Awards of results for school pupils whose exams were cancelled has been branded worse than a postcode lottery.
A greater proportion of youngsters from schools in deprived areas who were expected to be awarded Higher, Advanced Higher and National 5 qualifications in fact failed.
Scottish Qualifications Authority moderators adjusted around a quarter of the estimated grades teachers submitted for pupils across Scotland, and individual schools’ past performance influenced the results.
There was a 15% gap between the actual and estimated pass rate for children in the most deprived areas, compared to 7% for those in the least deprived areas.
A Fife councillor contacted by a number of distraught parents described the results as a postcode lottery but a Dundee councillor said it was worse than that.
Lochee Labour councillor Michael Marra said: “It wasn’t even a lottery.
“The results were set in stone and no luck nor hard work could change them.
“Considering Dundee results remain among the worst in Scotland, schools here will be more impacted than elsewhere.
The results were set in stone and no luck nor hard work could change them.”
Dundee councillor Michael Marra
“For a bright, hardworking kid in a challenging school the Scottish Government put in place a system that means their work counts for nothing.”
He also questioned whether the system put in place to determine results after exams were cancelled due to coronavirus restrictions was legal under the Equalities Act and called for a judicial review.
Seven schools in Dundee have at least 30% of pupils from deprived areas. These are Craigie High School, St Paul’s RC Academy, Baldragon Academy, Braeview Academy, Morgan Academy, St John’s RC High School and Harris Academy.
Other schools in the same category are Arbroath Academy, and in Fife, Levenmouth Academy, Viewforth High School, Glenwood High School, Lochgelly High School, St Andrew’s RC High School and Kirkcaldy High School.
Although overall pass rates have risen this year, leavers devastated by downgraded results, many of them dependent on grades for university places, have already requested appeals.
Results were ‘kick in the teeth’, says Fife mum
Several pupils at Levenmouth Academy were said to be among the thousands affected.
Mum Nicola Ritchie, of Buckhaven, said it was a “kick in the teeth” for her daughter Morgan-Leigh, 17, to get two Ds among her Higher results when she anticipated Bs and Cs.
She said: “Morgan-Leigh has worked so hard, sometimes she’s been in the school to 7pm studying.
“It’s no one’s fault this pandemic has happened but this year she has had to stop her driving lessons, she was working at McDonalds and that stopped. Her prom was cancelled and now this.”
Hundreds of kids were depending on these grades to get a place.”
Parent, Nicola Ritchie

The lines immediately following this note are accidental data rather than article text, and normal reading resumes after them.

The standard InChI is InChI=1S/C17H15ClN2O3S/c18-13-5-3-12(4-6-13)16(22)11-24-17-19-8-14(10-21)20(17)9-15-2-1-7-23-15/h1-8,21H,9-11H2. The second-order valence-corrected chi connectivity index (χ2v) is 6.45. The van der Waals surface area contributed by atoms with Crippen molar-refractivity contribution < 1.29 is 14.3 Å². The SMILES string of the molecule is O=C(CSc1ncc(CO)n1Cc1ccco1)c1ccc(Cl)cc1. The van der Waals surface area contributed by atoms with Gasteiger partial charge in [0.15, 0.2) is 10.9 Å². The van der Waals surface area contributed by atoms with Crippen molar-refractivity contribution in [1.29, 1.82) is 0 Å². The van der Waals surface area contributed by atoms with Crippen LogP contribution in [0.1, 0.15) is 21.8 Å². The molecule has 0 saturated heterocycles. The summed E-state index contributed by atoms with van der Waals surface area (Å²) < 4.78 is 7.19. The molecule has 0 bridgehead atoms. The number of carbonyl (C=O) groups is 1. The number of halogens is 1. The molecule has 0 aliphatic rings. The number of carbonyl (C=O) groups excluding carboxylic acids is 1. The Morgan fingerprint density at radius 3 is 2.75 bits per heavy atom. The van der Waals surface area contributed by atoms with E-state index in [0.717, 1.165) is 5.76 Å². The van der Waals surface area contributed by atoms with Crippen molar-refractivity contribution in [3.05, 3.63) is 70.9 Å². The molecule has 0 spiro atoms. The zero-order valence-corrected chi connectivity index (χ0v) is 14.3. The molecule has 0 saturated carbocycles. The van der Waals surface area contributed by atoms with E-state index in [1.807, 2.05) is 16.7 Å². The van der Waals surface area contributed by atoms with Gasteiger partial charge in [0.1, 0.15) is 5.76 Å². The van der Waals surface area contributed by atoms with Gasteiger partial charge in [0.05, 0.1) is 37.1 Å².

Morgan-Leigh already has a place at Fife College to study acting and performance and is to go to the University of the West of Scotland next year.
Nicola said: “We are lucky Morgan-Leigh has a place but hundreds of kids were depending on these grades to get a place.”
Buckhaven, Methil and Wemyss villages Labour councillor Ryan Smart claimed pupils at Levenmouth Academy and others like it would have suffered disproportionately compared to those at schools in more affluent areas.
He said teachers at the school confirmed grades were lower than their recommendations.
He said: “One girl who expected to get all Bs has failed everything. Her mother was nearly in tears on the phone to me.
“Another girl who expected to get an A and a B got Ds.
“To my knowledge, no examiner has been near Levenmouth Academy to look at coursework.
This is tragic for kids in areas of multiple deprivation, where their results are a lifeline to having a better life.”
Councillor Ryan Smart
“It’s been based on a postcode lottery.
“Kids that go to SIMD (Scottish Index of Multiple Deprivation) area schools will be disproportionately affected.
“This is tragic for kids in areas of multiple deprivation, where their results are a lifeline to having a better life.”
First Minister Nicola Sturgeon insisted the awards were fair and were moderated to ensure credible figures.
A spokesman said: “That means schools and colleges that have questions about a candidate’s final grade can appeal the result, if it is lower than what they estimated.
“They need to have permission from the candidate and sufficient evidence to support the initial estimate.
“Following an appeal, final grades can be increased, they can be lowered, or they can remain the same.
“The SQA’s appeals service opened on August 4.
“Priority will be given to those candidates wishing to confirm a college or university place.
“If learners have any questions about their results they should speak to their school, college or training provider first.”
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